Master Class: Office Evaluation for Incontinence

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Assessing urethral mobility similarly involves simple observation while the patient is in a supine lithotomy position and straining. A Q-tip test or the Pelvic Organ Prolapse Quantification (POP-Q) system may be used, but visualization and palpation also are completely acceptable.

Just as the absence of urethral mobility is a red flag, so is prolapse beyond the hymen. This patient could potentially have urethral kinking, which can mask the severity of SUI or be a source of retention. Either finding the absence of urethral mobility or the presence of POP beyond the hymen moves the case from the uncomplicated to complicated category and signals the need for further evaluation with urodynamics or other tests.

These and other findings for uncomplicated versus complicated SUI are outlined in a committee opinion issued recently by the American College of Obstetricians and Gynecologists and the American Urogynecologic Society (Committee Opinion No. 603, Obstet .Gynecol. 2014;123:1403-7).

As the ACOG-AUGS recommendations point out, urinalysis is part of the minimum work-up for stress incontinence. Measurement of postvoid residual urine volume also becomes important when midurethral sling surgery is being contemplated for uncomplicated SUI. A normal volume rules out potential bladder-emptying abnormalities and provides final assurance that the patient is a good candidate for surgical repair.

Recent research on urodynamics

Evidence that a simple office-based incontinence evaluation without preoperative urodynamic testing is appropriate for uncomplicated predominant SUI comes largely from two recent randomized noninferiority trials.

One of these trials – a study from the Urinary Incontinence Treatment Network in the United States, known as the VALUE trial – randomized 630 women with uncomplicated SUI to pretreatment work-up with or without urodynamics. Treatment success at 12 months was similar for the two groups (approximately 77%).

This finding, the authors wrote, suggests that for women with uncomplicated SUI, a “basic office evaluation” (i.e., a positive provocative stress test, a normal postvoiding residual volume, an assessment or urethral mobility, and a negative urinalysis) is a “sufficient preoperative work-up” (N. Engl. J. Med. 2012;366:1987-97).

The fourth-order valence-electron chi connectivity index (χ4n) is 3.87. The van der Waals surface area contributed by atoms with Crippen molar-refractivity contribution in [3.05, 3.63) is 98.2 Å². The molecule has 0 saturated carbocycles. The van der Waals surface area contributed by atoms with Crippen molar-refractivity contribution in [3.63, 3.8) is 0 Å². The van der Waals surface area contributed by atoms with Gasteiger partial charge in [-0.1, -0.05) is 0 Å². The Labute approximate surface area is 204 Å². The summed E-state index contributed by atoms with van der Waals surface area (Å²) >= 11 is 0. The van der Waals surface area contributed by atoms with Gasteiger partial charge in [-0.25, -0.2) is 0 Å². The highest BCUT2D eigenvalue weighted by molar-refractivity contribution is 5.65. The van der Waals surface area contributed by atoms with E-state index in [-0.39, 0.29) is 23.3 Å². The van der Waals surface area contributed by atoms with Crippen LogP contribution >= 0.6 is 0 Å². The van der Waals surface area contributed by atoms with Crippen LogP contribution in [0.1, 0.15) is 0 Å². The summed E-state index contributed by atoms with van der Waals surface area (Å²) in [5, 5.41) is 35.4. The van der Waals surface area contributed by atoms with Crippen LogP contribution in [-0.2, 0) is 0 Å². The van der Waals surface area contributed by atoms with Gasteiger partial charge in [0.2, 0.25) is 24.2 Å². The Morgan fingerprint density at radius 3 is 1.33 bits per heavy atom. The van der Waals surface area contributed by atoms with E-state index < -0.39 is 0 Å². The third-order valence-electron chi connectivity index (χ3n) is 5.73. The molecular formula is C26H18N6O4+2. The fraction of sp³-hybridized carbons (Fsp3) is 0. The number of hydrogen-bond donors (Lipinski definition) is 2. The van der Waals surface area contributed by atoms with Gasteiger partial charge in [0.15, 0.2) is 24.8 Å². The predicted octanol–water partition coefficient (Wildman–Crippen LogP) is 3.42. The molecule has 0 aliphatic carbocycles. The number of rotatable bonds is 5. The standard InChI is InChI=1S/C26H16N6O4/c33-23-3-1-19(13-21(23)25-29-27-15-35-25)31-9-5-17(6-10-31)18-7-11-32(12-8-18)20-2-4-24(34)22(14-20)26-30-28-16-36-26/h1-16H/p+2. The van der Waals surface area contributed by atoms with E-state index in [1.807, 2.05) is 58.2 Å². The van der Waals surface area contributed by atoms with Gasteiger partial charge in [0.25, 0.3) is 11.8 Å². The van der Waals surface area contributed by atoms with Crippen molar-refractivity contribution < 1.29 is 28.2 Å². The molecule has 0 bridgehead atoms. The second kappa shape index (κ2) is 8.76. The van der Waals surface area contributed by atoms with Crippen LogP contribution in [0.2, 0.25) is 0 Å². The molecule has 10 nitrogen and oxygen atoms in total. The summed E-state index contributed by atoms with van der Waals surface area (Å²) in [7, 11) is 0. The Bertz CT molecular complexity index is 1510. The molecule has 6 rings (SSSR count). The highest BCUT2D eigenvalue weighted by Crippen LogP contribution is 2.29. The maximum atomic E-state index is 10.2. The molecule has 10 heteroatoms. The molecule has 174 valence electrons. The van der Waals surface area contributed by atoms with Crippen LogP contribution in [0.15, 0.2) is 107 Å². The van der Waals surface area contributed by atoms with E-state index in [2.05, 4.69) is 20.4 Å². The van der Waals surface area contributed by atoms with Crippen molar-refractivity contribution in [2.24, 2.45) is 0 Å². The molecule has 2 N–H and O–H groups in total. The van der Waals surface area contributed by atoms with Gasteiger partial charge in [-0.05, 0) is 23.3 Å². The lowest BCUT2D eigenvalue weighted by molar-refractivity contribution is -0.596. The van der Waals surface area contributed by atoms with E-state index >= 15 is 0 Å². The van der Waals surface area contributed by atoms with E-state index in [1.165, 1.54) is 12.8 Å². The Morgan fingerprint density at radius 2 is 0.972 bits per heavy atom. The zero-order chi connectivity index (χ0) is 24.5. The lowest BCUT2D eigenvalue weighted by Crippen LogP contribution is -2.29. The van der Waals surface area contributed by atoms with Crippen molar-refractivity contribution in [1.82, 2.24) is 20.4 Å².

The diagnosis of SUI as made by office evaluation was confirmed in 97% of women who underwent urodynamic testing, and while there were some adjustments in diagnosis after urodynamics, there were no major changes in treatment decision making after the testing. Approximately 93% of women in both groups underwent midurethral sling surgery.

The second trial, a Dutch study, focused on women who had already undergone urodynamic testing and been shown to have discordant findings on urodynamics and their history and clinical exam. The women – all of whom had uncomplicated predominant SUI – were randomized to undergo immediate midurethral sling surgery or receive individually tailored treatment (including sling surgery, behavioral and physical therapy, pessary, and anticholinergics).

At 1 year, there was no clinically significant difference between the two groups in patients’ assessment of their symptoms as measured by the UDI. The authors concluded that “an immediate midurethral sling operation is not inferior to individually tailored treatment based on urodynamic findings” and that “urodynamics should no longer be advised routinely before primary surgery in these patients” (Obstet. Gynecol. 2013;121:999-1008).

When urge incontinence is involved

Urodynamic testing was never believed to be perfect, but these and other studies have highlighted its imperfections. Urodynamics creates an artificial condition in the bladder, in effect, and some of the findings will involve artifact. A systematic review of studies that compared diagnoses based on symptoms with diagnoses after urodynamic investigation was interesting in this regard; while the review did not assess impact on treatment, it showed that there is poor agreement between clinical symptoms and urodynamic-based diagnoses (Neurourol. Urodyn. 2011;30:495-502).

Certainly, women with complicated SUI – as well as women who have recurrent SUI after a prior surgical intervention – require further assessment, which likely includes multichannel urodynamic testing.

Urodynamics also can play a useful role in decision making and counseling for some patients whose incontinence is predominately SUI, but is believed to involve some degree of urinary urgency. Patients with mixed urinary incontinence fare worse after midurethral sling procedures compared with patients who have SUI alone, and I counsel my patients accordingly, emphasizing that the sling will not address aspects of their incontinence related to urgency. When I sense that a patient may have unreasonably high expectations for surgery, urodynamic testing can provide some perspective on possible postoperative outcomes.

Treatment for UI or overactive bladder often may be initiated after simple office-based evaluation, just as with SUI. The goal, similarly, is to discern relatively uncomplicated or straightforward cases from complicated ones. Urologic, medical, and neurologic histories should be obtained, for instance, and retention issues (which can aggravate UI) should be ruled out through the measurement of postvoid residual urine volume.

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